惊呼热中肠。                           Shocks us, burns our hearts with grief.

Translation from University of Virginia’s 300 Tang poems


Wang Wei

Wang Wei was different from the two poets already mentioned in that he was something of a polymath, an accomplished painter, musician, scholar and poet. He attained the achievement of zhuangyuan (状元, 1st place) in the civil service examinations, and rose through the ranks of court music through his proficiency with the pipa (Chinese lute) until he became “Deputy master of music,” a more important job than it sounds.

When rebellion came against the Tang, the fortunes of the resilient Wang fluctuated, but had risen enough for him to return to the capital, but unluckily he was struck down with dysentery and was left behind. In the hands of the rebels, captive Wang felt that he had to stick-up for his team nonetheless, and is said to have attempted a number of things to avoid being forced to work for the rebels, including pretending to be deaf and drinking medicine which created cankers in his mouth. With the subsequent Tang recapture of Luoyang, however, Wang’s seemingly limitless powers of political survival saw him rise to high office, and he enjoyed relative tranquility until his death. “One-hearted” is a good example of Wang Wei’s poetry.

相思                                                     One-hearted

红豆生南国,                                      When those red beans come in springtime,

春来发几枝?                                      Flushing on your southland branches,

愿君多采撷,                                      Take home an armful, for my sake,

此物最相思。                                      As a symbol of our love.

Translation from University of Virginia’s 300 Tang poems

Xu Zhimo

And now with a great leap forward, we come to Xu Zhimo. Xu seems to have been a scholarly type, a vast portion of his life being spent in a rather impressive roll-call of universities all over the world, including: Shanghai, Peiyang (now Tianjin) University, PKU, Columbia, London and Cambridge. His major contribution to Chinese poetry was the adding of western Romantic forms, and he had particular admiration for Shelley. His most famous piece is something of a standard for poetry recitations called “Another Farewell to Cambridge” (《再别康桥》). Here’s an excerpt:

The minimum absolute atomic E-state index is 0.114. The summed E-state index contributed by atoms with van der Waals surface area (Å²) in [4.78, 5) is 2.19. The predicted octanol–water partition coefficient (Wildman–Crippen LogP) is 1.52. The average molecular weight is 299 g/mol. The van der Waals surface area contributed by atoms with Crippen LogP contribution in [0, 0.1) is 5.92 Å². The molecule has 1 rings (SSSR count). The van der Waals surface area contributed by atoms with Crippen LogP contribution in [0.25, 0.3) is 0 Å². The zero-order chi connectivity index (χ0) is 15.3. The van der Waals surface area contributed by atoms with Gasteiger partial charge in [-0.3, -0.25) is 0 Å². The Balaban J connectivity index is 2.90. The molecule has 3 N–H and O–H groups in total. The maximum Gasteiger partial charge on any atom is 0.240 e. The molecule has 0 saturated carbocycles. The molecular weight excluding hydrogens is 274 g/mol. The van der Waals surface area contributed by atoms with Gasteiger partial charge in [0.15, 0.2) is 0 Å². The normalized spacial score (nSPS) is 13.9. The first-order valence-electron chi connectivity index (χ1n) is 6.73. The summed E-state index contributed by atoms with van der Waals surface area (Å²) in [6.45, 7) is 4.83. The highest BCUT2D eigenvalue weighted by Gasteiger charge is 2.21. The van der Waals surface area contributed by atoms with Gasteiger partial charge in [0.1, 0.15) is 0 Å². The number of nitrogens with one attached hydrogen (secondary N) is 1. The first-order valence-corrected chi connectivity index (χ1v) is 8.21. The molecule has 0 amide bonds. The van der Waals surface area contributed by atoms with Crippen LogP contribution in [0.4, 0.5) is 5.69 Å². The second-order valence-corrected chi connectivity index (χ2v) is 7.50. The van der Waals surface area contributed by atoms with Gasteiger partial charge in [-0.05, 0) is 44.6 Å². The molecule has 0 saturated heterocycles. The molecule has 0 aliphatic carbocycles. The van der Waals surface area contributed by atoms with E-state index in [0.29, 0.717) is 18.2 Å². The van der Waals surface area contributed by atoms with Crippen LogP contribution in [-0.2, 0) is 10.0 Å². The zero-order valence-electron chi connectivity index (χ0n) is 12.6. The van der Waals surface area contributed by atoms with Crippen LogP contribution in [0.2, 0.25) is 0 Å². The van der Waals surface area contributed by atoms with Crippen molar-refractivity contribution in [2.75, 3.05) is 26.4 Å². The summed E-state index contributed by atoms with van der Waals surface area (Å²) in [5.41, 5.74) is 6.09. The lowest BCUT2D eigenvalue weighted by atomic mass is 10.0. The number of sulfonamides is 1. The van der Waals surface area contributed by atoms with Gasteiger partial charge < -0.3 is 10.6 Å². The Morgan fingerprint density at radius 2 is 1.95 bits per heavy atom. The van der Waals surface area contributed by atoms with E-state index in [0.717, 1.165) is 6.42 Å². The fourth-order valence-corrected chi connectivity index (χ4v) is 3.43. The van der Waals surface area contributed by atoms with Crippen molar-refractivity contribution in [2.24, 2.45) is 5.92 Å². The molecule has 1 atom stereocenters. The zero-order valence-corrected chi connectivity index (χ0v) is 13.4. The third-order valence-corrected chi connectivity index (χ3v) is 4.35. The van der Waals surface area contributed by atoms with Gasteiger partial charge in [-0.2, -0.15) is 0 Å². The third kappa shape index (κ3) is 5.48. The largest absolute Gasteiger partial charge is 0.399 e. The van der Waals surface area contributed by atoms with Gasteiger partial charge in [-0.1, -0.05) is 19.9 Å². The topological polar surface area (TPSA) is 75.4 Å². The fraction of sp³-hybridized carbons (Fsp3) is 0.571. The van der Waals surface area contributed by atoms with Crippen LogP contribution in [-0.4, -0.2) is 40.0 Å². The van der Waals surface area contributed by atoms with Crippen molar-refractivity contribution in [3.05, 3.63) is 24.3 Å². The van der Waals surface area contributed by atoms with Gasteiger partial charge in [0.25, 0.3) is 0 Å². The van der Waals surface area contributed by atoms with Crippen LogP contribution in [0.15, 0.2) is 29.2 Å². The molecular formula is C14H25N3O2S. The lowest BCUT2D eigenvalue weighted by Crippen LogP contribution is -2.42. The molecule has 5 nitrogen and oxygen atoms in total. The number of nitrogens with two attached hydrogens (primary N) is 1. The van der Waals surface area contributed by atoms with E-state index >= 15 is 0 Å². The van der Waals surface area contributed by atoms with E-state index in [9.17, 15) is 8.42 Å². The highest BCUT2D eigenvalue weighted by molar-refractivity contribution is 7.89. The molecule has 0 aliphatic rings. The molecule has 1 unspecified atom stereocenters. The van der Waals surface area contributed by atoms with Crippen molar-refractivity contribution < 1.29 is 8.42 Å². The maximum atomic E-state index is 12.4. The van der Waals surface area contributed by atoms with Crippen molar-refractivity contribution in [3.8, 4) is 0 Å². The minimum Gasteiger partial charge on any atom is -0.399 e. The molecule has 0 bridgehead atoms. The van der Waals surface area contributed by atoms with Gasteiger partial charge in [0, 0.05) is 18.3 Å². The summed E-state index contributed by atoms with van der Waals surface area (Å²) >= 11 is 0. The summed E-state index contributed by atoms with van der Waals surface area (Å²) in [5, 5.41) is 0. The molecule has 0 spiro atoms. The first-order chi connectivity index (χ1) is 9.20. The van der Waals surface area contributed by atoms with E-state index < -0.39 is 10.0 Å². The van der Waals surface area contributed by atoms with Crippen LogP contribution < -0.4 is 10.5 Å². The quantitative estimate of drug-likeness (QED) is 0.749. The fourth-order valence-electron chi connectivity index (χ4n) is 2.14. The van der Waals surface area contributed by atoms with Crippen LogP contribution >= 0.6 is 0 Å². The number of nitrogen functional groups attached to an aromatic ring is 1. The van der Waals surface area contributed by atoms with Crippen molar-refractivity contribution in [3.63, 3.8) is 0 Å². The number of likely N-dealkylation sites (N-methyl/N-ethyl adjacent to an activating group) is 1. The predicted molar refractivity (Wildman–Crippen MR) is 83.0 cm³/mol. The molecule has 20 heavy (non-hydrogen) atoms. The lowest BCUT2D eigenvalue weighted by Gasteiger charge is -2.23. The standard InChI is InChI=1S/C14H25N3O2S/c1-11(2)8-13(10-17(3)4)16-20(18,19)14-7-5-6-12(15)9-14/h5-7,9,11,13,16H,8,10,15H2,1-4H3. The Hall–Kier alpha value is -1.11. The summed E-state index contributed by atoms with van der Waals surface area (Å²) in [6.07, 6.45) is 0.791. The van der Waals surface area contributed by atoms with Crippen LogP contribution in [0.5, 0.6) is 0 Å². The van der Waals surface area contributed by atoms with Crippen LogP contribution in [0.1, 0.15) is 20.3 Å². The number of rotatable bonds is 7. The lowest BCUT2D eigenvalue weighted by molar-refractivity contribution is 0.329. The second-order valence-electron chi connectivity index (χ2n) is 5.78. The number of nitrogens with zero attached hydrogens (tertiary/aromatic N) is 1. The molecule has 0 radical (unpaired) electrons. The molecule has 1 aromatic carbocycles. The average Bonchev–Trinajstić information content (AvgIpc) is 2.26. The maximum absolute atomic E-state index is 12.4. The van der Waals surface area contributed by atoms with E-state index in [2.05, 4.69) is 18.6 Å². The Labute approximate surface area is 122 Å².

但我不能放歌,                                       But I cannot sing aloud,

悄悄是别离的笙箫;                            Quietness is my farewell music;

夏虫也为我沉默,                                Even summer insects keep silence for me,

沉默是今晚的康桥!                            Silent is Cambridge tonight!

Translation from Peomhunter


Mao Zedong

Mao was an impressively self-made intellectual, at one point becoming assistant librarian at PKU, and perverse though it may seem, wrote highly accomplished verse in the classical Chinese style. How good it actually is and whether it compares to the output of Li Bai or Du Fu isn’t something I’m qualified to say, but there’s no doubt that it has been some of the most influential poetry of recent times, with many educated or semi-educated Chinese above a certain age being able to recite some of his most famous lines. It’s pretty powerful stuff. Take this, for example, a piece written by Mao about terrain the Red Army traversed on the Long March. It’s called “Liupan Mountain” (《清平乐·六盘山》):


天高云淡,                                                The sky is high, the clouds are pale,

望断南飞雁。                                            We watch the wild geese vanish southward.

不到长城非好汉,                                    If we fail to reach the Great Wall we are not men

屈指行程二万。                                        We who have already measured twenty thousand li

六盘山上高峰,                                        High on the crest of Mount Liupan

红旗漫卷西风。                                        Red banners wave freely in the west wind.

今日长缨在手,                                        Today we hold the long cord in our hands,

何时缚住苍龙?                                        When shall we bind fast the Grey Dragon?


Translation from Peomhunter


Translation of “Drinking Alone by Moonlight”: Waley, Arthur (1919). “Drinking Alone by Moonlight: Three Poems,” More Translations from the Chinese (Alfred A. Knopf, New York), pp. 27-28. Li Bai wrote 4 poems with the same name (Quantangshi 卷182_22 《月下獨酌四首》李白); Waley published translations of three.